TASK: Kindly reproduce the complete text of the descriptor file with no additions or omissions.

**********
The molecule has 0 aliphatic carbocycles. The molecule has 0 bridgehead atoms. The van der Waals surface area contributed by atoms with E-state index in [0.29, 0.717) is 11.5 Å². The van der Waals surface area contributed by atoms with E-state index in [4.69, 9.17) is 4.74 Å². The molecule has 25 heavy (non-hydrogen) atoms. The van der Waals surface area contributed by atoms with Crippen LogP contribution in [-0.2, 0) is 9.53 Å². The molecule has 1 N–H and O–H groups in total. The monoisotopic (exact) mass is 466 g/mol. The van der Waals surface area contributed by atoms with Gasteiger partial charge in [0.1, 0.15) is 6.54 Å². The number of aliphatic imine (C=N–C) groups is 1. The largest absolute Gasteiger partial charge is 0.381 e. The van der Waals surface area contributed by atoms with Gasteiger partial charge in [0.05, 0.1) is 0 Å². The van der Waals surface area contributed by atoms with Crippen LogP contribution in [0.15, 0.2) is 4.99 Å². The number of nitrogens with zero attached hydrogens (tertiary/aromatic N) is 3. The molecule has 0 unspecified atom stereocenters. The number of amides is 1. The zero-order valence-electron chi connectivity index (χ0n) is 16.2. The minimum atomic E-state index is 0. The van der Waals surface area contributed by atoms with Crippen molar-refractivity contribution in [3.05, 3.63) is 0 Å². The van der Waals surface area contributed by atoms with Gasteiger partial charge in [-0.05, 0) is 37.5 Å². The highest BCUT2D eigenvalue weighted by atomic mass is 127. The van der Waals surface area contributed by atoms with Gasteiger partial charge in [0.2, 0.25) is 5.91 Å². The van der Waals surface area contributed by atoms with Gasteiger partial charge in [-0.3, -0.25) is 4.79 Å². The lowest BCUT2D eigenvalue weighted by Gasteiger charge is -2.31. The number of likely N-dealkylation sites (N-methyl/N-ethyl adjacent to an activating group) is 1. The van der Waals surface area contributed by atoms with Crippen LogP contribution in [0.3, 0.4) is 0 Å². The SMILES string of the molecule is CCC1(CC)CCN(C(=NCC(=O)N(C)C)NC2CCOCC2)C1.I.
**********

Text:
The molecule has 0 aliphatic carbocycles. The molecule has 0 bridgehead atoms. The van der Waals surface area contributed by atoms with E-state index in [0.29, 0.717) is 11.5 Å². The van der Waals surface area contributed by atoms with E-state index in [4.69, 9.17) is 4.74 Å². The molecule has 25 heavy (non-hydrogen) atoms. The van der Waals surface area contributed by atoms with Crippen LogP contribution in [-0.2, 0) is 9.53 Å². The molecule has 1 N–H and O–H groups in total. The monoisotopic (exact) mass is 466 g/mol. The van der Waals surface area contributed by atoms with Gasteiger partial charge in [0.1, 0.15) is 6.54 Å². The number of aliphatic imine (C=N–C) groups is 1. The largest absolute Gasteiger partial charge is 0.381 e. The van der Waals surface area contributed by atoms with Gasteiger partial charge in [0.05, 0.1) is 0 Å². The van der Waals surface area contributed by atoms with Crippen LogP contribution in [0.15, 0.2) is 4.99 Å². The number of nitrogens with zero attached hydrogens (tertiary/aromatic N) is 3. The molecule has 0 unspecified atom stereocenters. The number of amides is 1. The zero-order valence-electron chi connectivity index (χ0n) is 16.2. The minimum atomic E-state index is 0. The van der Waals surface area contributed by atoms with Crippen molar-refractivity contribution in [3.05, 3.63) is 0 Å². The van der Waals surface area contributed by atoms with Gasteiger partial charge in [-0.05, 0) is 37.5 Å². The highest BCUT2D eigenvalue weighted by atomic mass is 127. The van der Waals surface area contributed by atoms with Gasteiger partial charge in [0.2, 0.25) is 5.91 Å². The van der Waals surface area contributed by atoms with Gasteiger partial charge in [-0.3, -0.25) is 4.79 Å². The lowest BCUT2D eigenvalue weighted by Gasteiger charge is -2.31. The number of likely N-dealkylation sites (N-methyl/N-ethyl adjacent to an activating group) is 1. The van der Waals surface area contributed by atoms with Crippen LogP contribution in [0.3, 0.4) is 0 Å². The SMILES string of the molecule is CCC1(CC)CCN(C(=NCC(=O)N(C)C)NC2CCOCC2)C1.I.